Summer is here, and while we expect plenty of pool time, tree climbing, and possibly even camp activities, every now and then it’s nice to relax with a good book! We’ve called in an expert, teacher and librarian Annie Pyers of the Canadian International School (CIS), to recommend some of her top summer reading 2015 picks for littlies from Preschool right up to Primary 6.
With a reputation as one of the leading international schools in Singapore, the Canadian International School recognises the importance of instilling a need to read for pleasure amongst primary school students due to all the well-documented benefits it brings, from developing critical thinking skills and higher order reasoning, to making kids more articulate. Not to mention it can give mamas a bit of peace and quiet! The Canadian International School believes the summer holidays are a great time to take advantage of the benefits of reading for pleasure, and we know your little one will enjoy these books…
3-5 year olds
The Napping House by Audrey Wood combines funny illustrations of a snoring granny and a variety of other characters who pile on top of each other on a bed in the napping house until…. This is a great read-aloud book with plenty of predictions for kids to make about what will happen next in the storyline.
Would You Rather… by John Burningham poses queries like, “Would you rather drink snail squash or eat mashed worms?” “Help a witch make stew or Tickle a monkey?” This picture book classic from children’s author and illustrator John Burningham is full of quirky ideas that children love. Burningham’s great illustrations add to the sense of fun, and of course there’s a moral at the end of the story.
Good Boy Fergus! by David Shannon. You really can’t beat any of David Shannon’s books for a good laugh with younger children. They all involve great characters, either human or animal, who misbehave yet are truly delightful and of course in the end learn important life lessons. Children love the bright, bold, colourful and funny illustrations!
The simple, muted illustrations I Want My Hat Back by Jon Klassen appeal to the eye and the storyline is delightfully simple with a twist at the end. This is a great read-aloud book with the seemingly polite gentle bear showing he actually has a bite!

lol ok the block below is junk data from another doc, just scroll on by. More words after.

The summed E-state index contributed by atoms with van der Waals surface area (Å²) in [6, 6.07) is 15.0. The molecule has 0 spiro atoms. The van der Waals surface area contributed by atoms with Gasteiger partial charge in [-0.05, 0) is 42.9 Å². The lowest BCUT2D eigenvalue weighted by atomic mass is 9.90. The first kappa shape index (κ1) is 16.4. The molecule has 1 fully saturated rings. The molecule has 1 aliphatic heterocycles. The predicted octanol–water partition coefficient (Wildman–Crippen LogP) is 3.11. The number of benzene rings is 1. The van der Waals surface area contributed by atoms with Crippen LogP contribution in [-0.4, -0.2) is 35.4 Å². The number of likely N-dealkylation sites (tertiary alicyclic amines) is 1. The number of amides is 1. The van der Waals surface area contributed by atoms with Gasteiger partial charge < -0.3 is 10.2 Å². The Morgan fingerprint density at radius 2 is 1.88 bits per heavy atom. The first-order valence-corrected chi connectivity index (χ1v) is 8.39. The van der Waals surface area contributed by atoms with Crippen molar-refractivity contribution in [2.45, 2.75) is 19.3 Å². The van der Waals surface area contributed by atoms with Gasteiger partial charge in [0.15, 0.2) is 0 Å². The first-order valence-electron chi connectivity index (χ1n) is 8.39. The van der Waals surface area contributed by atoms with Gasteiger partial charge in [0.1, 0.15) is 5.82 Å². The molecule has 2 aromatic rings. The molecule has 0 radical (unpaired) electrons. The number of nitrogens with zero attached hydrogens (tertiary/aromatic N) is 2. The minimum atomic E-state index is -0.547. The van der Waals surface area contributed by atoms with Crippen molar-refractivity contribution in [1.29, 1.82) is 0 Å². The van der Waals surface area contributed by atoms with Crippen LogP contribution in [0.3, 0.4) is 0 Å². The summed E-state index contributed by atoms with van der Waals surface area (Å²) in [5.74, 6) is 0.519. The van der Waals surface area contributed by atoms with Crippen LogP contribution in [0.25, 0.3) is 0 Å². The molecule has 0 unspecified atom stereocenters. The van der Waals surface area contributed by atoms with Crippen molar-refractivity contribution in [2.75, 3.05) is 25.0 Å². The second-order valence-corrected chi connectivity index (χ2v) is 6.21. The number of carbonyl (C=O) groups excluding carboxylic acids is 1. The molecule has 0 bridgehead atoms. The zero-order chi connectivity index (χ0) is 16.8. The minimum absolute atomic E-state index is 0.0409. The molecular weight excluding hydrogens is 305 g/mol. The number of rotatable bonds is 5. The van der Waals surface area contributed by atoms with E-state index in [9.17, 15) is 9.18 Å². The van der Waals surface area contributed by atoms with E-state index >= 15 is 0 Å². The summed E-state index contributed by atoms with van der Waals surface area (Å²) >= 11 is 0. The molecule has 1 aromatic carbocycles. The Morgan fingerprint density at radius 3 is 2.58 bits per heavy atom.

The composition of Stuck by Oliver Jeffers is delightful. The simple story of a kite being stuck in a tree develops into this amazing story of how Floyd tries to get it down. The script is written in a child’s handwriting and the illustrations look childish, but they are of course done by the very clever Oliver Jeffers who is a master of children’s picture storybooks. Younger readers love how the story unfolds.
6-8 yr olds
Sherlock Sam and the Missing Heirloom in Katong by A.J. Low. Sherlock Sam is a 10-year-old detective who solves many mysteries big and small. He loves comics and superheroes and has eyes that are bigger than his tummy! The book appeals to those who like adventure and mystery and heroes who are extremely smart and funny. Set in Singapore, this series is a big hit with the children who can identify with the characters and the locations.
Going Places by Peter and Paul Reynolds has great appeal for children who can see the possibilities of “thinking outside the box”. Rafael is determined to win the go-cart race and with his friend Maya, come up with an amazing machine! Filled with action, this book is successful as a read-aloud, especially the build up to the last page.
Don’t Be Horrid, Henry! by Francesca Simon is an early readers’ chapter book from a series involving Horrid Henry and Perfect Peter, his brother. The books are short enough for early readers to manage alone and the illustrations by Tony Ross are a great belly laugh accompaniment to the story. Henry is horrid in a Dennis the Menace sort of way, and his behaviour is easily recognisable to many children!